Greg Bowman, a University of Pennsylvania biophysicist, had the kind of idea biotech venture capitalists salivate over. His lab had been working on how to drug “cryptic sites” on proteins that were previously thought unreachable by drug molecules. Machine learning, he believed, would make new types of medicine possible. The idea seemed ready to be spun out of his lab and into a company.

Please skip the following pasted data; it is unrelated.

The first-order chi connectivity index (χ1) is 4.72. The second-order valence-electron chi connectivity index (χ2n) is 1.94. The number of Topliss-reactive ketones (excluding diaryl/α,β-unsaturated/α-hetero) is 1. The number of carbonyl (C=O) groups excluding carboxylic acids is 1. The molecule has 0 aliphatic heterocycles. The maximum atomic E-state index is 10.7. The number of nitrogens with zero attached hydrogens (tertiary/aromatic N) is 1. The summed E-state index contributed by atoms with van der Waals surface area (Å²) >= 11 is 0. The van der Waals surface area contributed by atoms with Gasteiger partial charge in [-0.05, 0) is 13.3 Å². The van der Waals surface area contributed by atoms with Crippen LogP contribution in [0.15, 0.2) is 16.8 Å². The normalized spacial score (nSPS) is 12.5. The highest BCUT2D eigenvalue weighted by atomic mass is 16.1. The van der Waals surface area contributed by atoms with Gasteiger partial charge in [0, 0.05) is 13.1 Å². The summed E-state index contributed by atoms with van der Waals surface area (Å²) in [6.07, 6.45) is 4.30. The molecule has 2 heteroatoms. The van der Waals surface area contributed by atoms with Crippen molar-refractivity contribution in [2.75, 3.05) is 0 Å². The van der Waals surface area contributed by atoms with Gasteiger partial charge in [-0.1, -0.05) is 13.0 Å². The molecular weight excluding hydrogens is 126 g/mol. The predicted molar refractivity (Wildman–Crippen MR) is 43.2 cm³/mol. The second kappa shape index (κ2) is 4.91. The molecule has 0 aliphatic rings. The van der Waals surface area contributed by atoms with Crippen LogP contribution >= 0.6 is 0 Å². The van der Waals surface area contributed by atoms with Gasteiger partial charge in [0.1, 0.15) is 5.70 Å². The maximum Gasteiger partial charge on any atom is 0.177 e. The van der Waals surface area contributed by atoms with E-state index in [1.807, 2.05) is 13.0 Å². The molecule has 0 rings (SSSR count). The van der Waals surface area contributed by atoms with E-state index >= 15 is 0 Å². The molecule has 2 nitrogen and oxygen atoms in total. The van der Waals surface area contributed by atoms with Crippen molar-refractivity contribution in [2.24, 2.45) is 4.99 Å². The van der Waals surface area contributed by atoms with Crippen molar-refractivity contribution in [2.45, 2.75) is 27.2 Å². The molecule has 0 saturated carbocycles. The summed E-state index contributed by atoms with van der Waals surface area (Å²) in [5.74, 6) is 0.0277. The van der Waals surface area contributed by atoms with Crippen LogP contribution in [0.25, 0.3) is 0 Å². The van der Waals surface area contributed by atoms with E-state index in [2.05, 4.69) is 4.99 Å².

But when Bowman hooked up with a young entrepreneur, Anuj Sharma, to create a new company, Decrypt, they didn’t choose one of the big venture firms to partner with. Instead, they went with an unknown outfit called Curie.Bio. The reason: The terms of the deal were simply much better. Most venture firms would have either required that Bowman and Sharma give up control of their company at an early stage in exchange for taking a hands-on role or would have simply given them money without any help.
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